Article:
What better way to celebrate UC Davis’ expanding program in Persian studies and its generous benefactor than with a lecture on modern Iranian women writers?
The Jan. 26 event at the Buehler Alumni Center featured a talk by Nasrin Rahimieh, a professor of humanities at UC Irvine and past president of the International Society for Iranian Studies.
The lecture and a reception honored Bita Daryabari, a Silicon Valley philanthropist and humanitarian whose $1.5 million gift established a new Bita Daryabari Presidential Chair in Persian Language and Literature at UC Davis.
“Bita’s gift positions UC Davis to become a leading force in advancing the global understanding of Persian language and culture,” Chancellor Linda Katehi told the crowd of more than 120 people.
Katehi presented Daryabari with a plaque and named her a Chancellor’s Laureate, the highest level of UC Davis’ Leadership Giving Society, for her transformational gift.
The UC Office of the President will provide a $500,000 matching fund through a new Endowed Faculty Leadership Initiative. The initiative seeks to create 16 new endowed professorship or chair positions at UC Davis.
Daryabari was the first to support the Endowed Faculty Leadership Initiative, Katehi said. “Bita was the first one who really saw the importance of this.”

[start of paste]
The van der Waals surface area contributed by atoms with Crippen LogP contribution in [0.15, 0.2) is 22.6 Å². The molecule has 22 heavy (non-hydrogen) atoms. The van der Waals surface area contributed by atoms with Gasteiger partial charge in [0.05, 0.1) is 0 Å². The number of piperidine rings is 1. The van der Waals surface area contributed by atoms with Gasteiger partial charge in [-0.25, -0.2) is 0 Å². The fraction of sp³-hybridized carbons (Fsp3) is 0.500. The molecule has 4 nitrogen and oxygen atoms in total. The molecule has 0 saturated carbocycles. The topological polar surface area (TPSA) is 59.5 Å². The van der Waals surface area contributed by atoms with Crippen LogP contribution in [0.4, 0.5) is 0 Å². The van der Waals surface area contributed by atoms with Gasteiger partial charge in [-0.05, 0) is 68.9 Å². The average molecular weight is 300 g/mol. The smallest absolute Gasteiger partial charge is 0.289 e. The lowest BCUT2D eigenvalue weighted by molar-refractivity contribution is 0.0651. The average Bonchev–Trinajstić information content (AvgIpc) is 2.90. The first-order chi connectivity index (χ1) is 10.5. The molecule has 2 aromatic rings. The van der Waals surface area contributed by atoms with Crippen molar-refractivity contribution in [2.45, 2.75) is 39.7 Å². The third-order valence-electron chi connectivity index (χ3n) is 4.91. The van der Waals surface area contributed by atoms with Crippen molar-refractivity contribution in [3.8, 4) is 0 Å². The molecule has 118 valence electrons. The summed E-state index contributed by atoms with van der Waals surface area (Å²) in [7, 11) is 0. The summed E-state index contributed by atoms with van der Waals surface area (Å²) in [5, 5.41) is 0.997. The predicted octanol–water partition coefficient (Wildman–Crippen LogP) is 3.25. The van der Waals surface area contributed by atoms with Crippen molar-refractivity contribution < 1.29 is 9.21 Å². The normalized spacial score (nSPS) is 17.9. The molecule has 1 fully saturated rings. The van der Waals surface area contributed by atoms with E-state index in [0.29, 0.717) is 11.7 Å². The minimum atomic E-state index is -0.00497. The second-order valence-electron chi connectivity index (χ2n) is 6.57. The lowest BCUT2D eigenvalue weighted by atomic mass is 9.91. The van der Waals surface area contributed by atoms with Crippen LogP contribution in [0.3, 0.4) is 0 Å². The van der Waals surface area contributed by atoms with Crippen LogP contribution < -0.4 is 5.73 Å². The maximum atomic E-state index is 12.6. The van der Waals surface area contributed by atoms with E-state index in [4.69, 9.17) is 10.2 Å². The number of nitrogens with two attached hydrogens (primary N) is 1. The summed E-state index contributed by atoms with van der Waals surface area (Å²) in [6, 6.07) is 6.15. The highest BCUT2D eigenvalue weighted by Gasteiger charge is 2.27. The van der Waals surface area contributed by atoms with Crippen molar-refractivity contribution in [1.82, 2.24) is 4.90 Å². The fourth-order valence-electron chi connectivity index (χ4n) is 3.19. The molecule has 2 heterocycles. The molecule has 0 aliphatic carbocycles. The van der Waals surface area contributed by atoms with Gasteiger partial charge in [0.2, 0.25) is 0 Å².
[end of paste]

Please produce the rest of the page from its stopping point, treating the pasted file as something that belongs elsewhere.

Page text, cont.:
Daryabari had previously contributed to a PARSA Community Foundation endowment, which funds a visiting lecturer in Iranian and Persian studies in the Middle East/South Asia Studies Program.
The event also highlighted the efforts of three other women in building the Iran and Persian studies program — Distinguished Professor Suad Joseph, alumna Shirin Rahimian and the chancellor herself.
“Nobody can say no to Suad,” Katehi said. “Without Suad, this would not have happened.”
“Chancellor Katehi, we could not have done this without you and your leadership,” said Joseph, a distinguished professor of anthropology and gender, sexuality and women's studies, a faculty adviser to the chancellor and founding director of the Middle East/South Asia Studies (ME/SA) program. The chancellor committed funding for a lecturer to teach first- and second-year Persian language courses.
Joseph also presented a plaque of appreciation to Rahimian (B.A., English, ’83). She and her husband, Javad, who earned a bachelor’s degree in engineering at UC Davis, have been longtime supporters of Persian and Middle East/South Asia studies on campus. Joseph thanked associate professors Jocelyn Sharlet and Ali Anooshahr and visiting professor Wendy DeSouza for their dedication in building Iranian and Persian studies within ME/SA.
Rahimieh, the Howard Baskerville Professor of Humanities in the Department of Comparative Literature at UC Irvine, saluted Daryabari’s “visionary philanthropy” as well as Joseph and colleagues’ tireless efforts in building the program.
Her talk explored the writings of women in Iran going back to 1848. “I find a remarkable analogy between the visionary women we honor tonight and the generations of Iranian women writers who have questioned and transformed dominant cultural paradigms,” Rahimieh said.
— Kathleen Holder, a content strategist in the UC Davis College of Letters and Science